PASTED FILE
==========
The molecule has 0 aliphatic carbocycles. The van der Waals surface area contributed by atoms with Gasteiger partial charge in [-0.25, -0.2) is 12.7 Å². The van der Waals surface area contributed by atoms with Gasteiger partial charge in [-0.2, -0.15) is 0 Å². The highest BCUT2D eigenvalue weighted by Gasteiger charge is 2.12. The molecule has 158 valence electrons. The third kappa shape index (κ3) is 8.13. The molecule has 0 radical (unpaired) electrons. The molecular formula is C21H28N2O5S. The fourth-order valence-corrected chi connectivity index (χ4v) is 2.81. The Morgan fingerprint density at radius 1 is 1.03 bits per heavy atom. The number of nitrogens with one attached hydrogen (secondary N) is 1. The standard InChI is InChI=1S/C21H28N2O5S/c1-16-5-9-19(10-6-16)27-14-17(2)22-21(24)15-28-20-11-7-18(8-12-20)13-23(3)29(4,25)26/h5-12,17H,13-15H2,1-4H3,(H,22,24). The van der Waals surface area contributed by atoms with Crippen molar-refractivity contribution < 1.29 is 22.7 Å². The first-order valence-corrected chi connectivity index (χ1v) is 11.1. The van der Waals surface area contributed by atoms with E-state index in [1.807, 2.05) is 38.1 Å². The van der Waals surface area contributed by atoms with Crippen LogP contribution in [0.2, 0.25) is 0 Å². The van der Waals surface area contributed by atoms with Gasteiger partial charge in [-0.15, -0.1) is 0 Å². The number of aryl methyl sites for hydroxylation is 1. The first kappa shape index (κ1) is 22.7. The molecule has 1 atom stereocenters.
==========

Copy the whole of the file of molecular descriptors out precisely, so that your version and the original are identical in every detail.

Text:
The molecule has 0 aliphatic carbocycles. The van der Waals surface area contributed by atoms with Gasteiger partial charge in [-0.25, -0.2) is 12.7 Å². The van der Waals surface area contributed by atoms with Gasteiger partial charge in [-0.2, -0.15) is 0 Å². The highest BCUT2D eigenvalue weighted by Gasteiger charge is 2.12. The molecule has 158 valence electrons. The third kappa shape index (κ3) is 8.13. The molecule has 0 radical (unpaired) electrons. The molecular formula is C21H28N2O5S. The fourth-order valence-corrected chi connectivity index (χ4v) is 2.81. The Morgan fingerprint density at radius 1 is 1.03 bits per heavy atom. The number of nitrogens with one attached hydrogen (secondary N) is 1. The standard InChI is InChI=1S/C21H28N2O5S/c1-16-5-9-19(10-6-16)27-14-17(2)22-21(24)15-28-20-11-7-18(8-12-20)13-23(3)29(4,25)26/h5-12,17H,13-15H2,1-4H3,(H,22,24). The van der Waals surface area contributed by atoms with Crippen molar-refractivity contribution < 1.29 is 22.7 Å². The first-order valence-corrected chi connectivity index (χ1v) is 11.1. The van der Waals surface area contributed by atoms with E-state index in [1.807, 2.05) is 38.1 Å². The van der Waals surface area contributed by atoms with Crippen LogP contribution in [0.2, 0.25) is 0 Å². The van der Waals surface area contributed by atoms with Gasteiger partial charge in [-0.15, -0.1) is 0 Å². The number of aryl methyl sites for hydroxylation is 1. The first kappa shape index (κ1) is 22.7. The molecule has 1 atom stereocenters.